By Denise Howell, VolunteerMatch CFO
VolunteerMatch employees volunteering with Friends of the Urban Forest, 2014
For businesses, nonprofits and government, measuring and reporting on their success is no longer just about profitability, shareholder value and return on investment in the traditional accounting sense. We are moving to the “triple bottom line” of profit, people and planet. Here at VolunteerMatch, we place just as high an emphasis on our social value impact as our financial performance.
Although measuring social contributions and sustainability is still very much evolving, every measure we take is vital. One factor which is easy for your organization to incorporate is a paid time off for volunteering policy (VTO) as an employee benefit.
On the face of it, it doesn’t make great financial sense. If your employees are out of the office, they aren’t at work meeting deadlines, or otherwise contributing to the company’s profitability and success, right?
The evidence is very much to the contrary.
VTO, as part of a comprehensive strategy toward an organization’s overall commitment to sustainability and community offers a substantiated plethora of benefits to companies – this explains why 60 percent, according to a 2014 CECP report of 261 of the world’s largest companies, offer VTO as a benefit to their employees. Studies by the Society for Human Resource Management put this number decidedly lower, likely because they have a broader base of employers including smaller organizations, but their annual research still indicates the percentage is on the rise and climbing each year.
Let’s explore some of the benefits, both short and long-term, of VTO policies. No one out there would disagree that attracting the most talented employees is more competitive than ever. We see this in California every day. This year marks the first year in which the Millennial Generation becomes the majority of the US workforce, according to the Pew Research Center.
Millennials have an unjustified reputation for being self-absorbed, probably, in part, because of the “selfie” craze. The Millennial generation is perceived by many as leading the charge, which would imply a degree of narcissism. Actually, nothing could be further from the truth. Deloitte’s 2015 Millennial Survey provides a clear message to employers that a majority of Millennials do not believe business is invested enough in their commitment to the immediate communities in which they operate, and to society overall. Yet, this is an explicit priority and a decisive factor for Millennials in deciding whether to accept a job offer and remain loyal to a company.
All companies need to attract the best talent, so with the rise of Millennials in the workforce, it will be imperative for companies to make policies such as VTO a priority. Some companies, such as Patagonia and Dow, go the extra mile. They acknowledge their commitment to global sustainability and their values around the world by offering employees an opportunity to volunteer internationally at nonprofits which support their values.
Employees are every organization’s biggest investment. If you can’t attract the best talent, your company will suffer by losing the sharpest, most innovative and productive employees, and this will cost in both the short term and long term. CFOs know that less turnover certainly leads directly to cost efficiency. Less time and money on recruiting and training allows for greater focus on your mission. And, when employees are out providing valuable service to our communities, they are our partners in engaging the triple bottom line.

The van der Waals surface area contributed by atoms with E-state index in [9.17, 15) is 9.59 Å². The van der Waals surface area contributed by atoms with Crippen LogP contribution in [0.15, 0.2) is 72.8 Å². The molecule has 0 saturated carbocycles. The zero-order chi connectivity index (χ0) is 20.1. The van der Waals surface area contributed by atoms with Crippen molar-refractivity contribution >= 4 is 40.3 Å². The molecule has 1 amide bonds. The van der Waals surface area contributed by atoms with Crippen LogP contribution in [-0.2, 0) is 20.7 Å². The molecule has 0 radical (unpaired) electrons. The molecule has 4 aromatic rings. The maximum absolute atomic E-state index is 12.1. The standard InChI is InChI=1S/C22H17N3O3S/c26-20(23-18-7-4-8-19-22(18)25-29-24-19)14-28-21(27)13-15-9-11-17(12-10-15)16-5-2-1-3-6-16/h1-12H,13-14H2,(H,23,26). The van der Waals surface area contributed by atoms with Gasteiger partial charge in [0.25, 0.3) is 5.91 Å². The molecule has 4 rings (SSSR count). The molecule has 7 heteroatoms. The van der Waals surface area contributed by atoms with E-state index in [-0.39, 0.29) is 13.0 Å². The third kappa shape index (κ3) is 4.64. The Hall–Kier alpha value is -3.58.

While I can’t provide financial metrics related specifically to VTO policies, I can share some powerful research on the performance implications of a company culture of sustainability and the social values/objectives of employees, community and customers.
Robert Eccles, Professor of Management Practice at Harvard Business School, published a report in 2012 on an 18-year study of 90 organizations with a high level of emphasis on employees, customers, community and the environment, against an equal number of organizations in a control group that do not. According the research, these highly engaged organizations significantly outperformed the others, both in stock market and accounting performance. They had sustained greater governance and loyalty. This is a compelling report and clarifies, among other research out there, that doing good not only does not sacrifice shareholder value, but actually enhances it.
While we have evidence that doing good enhances profitability, what about the other measures of success? The Boston College Center for Corporate Citizenship’s report “How Virtue Creates Value for Business and Society” concludes that CFOs, investors and market analysts are early in the process of adopting metrics and communicating them to their stakeholders and the market.
Some view these policies as compliance and risk management. They’re finding, currently, that tracking the financial impact of programs not inherently financial, but still very significant in measuring impact, can be difficult. One example is the increase in revenue through loyalty and goodwill. We are all hungry to continue to work on metrics which support what we experience as being true and critically important to our organizations – investing in the values of our employees and our communities leads to better, more productive and engaged employees and customer loyalty to an organization’s brand.
To answer the question “Should your company include VTO as an employee benefit?”, the answer is absolutely! In my role as a CFO, I strongly encourage you and everyone out there to adopt VTO policies as part of your efforts to attract and retain the best employees, improve your brand loyalty, and as a result of both – promote growth and increased revenue as well as the other measurements of your success.